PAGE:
Women stand together at the Women’s Leadership Institute

As they sat down to share a meal with each other for the first time, every woman at the Women’s Leadership Institute received a small jar of marbles. Throughout this past weekend, the women gave marbles to others with whom they experienced an emotional connection, representing a web of personal connections between the individual women that strengthens them into a community of leaders.

The conference was comprised of 49 women who came together to discuss both their personal stories and identities and the collective identity that binds them together as women. For the whole weekend, the women met in both larger sessions and small groups to discuss how they could advance as women leaders, both individually and collectively. According to participants, one of the biggest takeaways was a greater sense of community and understanding for one another.

Participants talk with a member of Women 4 FSU at the storytelling reception that kicked off
Women's Leadership Institute on Friday evening.

Participant Kayla Tassone experienced this sense of understanding in her small group.

“Before I came here, I didn’t know half of the things these people taught me, but everybody here has completely different experiences and backgrounds and it’s nice to hear that in an open setting where you can feel comfortable hearing it,” she said.

The value of hosting a leadership conference specifically for women was recognized both by creators and participants. Participants said that WLI created a comfortable and open space where they were able to freely share stories in a supportive community.

“What WLI does better than anyone on this campus is provide that kind of oxygen and place for women to tell their stories in full, to stand inside their stories, and I just think that’s so courageous,” said creator, sponsor, and keynote speaker Katie Tully.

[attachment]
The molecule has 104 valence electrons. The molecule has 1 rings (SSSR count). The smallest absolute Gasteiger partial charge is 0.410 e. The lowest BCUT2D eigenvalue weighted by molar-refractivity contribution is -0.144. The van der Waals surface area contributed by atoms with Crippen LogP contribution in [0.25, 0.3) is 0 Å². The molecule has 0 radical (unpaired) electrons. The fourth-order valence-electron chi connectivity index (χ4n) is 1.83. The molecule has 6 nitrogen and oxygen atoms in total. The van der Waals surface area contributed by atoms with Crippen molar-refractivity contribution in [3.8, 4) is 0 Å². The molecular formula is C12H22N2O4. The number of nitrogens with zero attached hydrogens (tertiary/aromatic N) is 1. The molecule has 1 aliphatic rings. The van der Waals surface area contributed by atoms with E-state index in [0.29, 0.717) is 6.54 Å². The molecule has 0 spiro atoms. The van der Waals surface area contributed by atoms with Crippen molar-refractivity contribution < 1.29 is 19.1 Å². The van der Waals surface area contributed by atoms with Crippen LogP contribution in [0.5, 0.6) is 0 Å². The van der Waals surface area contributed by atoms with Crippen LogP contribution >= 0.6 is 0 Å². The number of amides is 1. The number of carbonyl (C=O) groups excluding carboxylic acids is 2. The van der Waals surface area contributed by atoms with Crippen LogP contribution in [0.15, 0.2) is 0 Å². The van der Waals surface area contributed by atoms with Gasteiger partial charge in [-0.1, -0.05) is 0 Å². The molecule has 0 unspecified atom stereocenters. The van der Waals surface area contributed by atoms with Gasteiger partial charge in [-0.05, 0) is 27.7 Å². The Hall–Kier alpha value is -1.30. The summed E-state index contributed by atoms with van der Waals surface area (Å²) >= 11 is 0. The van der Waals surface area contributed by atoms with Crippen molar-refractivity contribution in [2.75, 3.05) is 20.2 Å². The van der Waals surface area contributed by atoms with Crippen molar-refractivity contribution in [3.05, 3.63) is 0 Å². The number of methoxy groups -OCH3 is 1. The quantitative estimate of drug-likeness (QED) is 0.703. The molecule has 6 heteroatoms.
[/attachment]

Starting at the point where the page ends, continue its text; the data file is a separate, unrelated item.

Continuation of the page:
Emmarica Lassin, another participant, spoke of a large group session that helped build her understanding of the diversity of women’s experiences.

“We were speaking about choice, and one thing that was brought up is that women with natural hair are being more empowered to wear their natural hair now,” Lassin said. “However, if you look at another black woman that doesn’t wear her natural hair, that doesn’t mean she has low self-esteem and it doesn’t mean she doesn’t accept herself… since society is already putting a lot of things on us as women, we should try our best to acknowledge other women’s choices and respect that.”     

Participant Joann Mauricette and facilitator Grace Wilson take part in
dinner discussion at the Women's Leadership Institute.

This sense of community was felt broadly by women throughout the conference, as participants expressed appreciation for the bonds they had built with one another and how those bonds enhanced their learning experiences.

“I definitely think that working in a group of people who I initially had never known before coming to this, but by the end of it I feel like we’ve kind of gained a closer bond in a way that we’re now kind of each other’s accountability partners,” Joann Mauricette said. “I really appreciated finding similarities with people I never thought I’d have commonalities with.”

A feature of this year’s conference was the launch of the “Fear Me” project, created by sisters Katie Tully and Terri Cruz. The project is a narrative photography collection comprised of photos of women across Florida with the words “Fear Me” on their faces.

“To see the words ‘Fear Me’ on a woman’s face can be both shocking and fierce, and there’s something so powerful about it when there’s more than one woman standing together,” Tully said. “So to have launched the project here at WLI at FSU has so much meaning for my sister and myself because of our deep attachment here. We know the power of this project and as it travels the state, other women will want to participate and be part of this.”

According to participants, the bonds they formed and the lessons they learned at WLI will last far beyond the conference weekend. Several women described a sense of increased confidence, both in themselves and their leadership skills. Many small groups made plans to re-connect in weeks to come and hold each other accountable, while spreading the leadership skills they learned to more women on campus.

“After the conference, I want to continue to be a resource for women, a light,” facilitator Satcha Sanon said. “It’s great we got to impact 49 women this weekend, but there’s so many more women on campus who would definitely benefit from this type of learning. I want to be there as a resource and continue to uplift women in general, because we’re powerful.”

—Kendall McDonald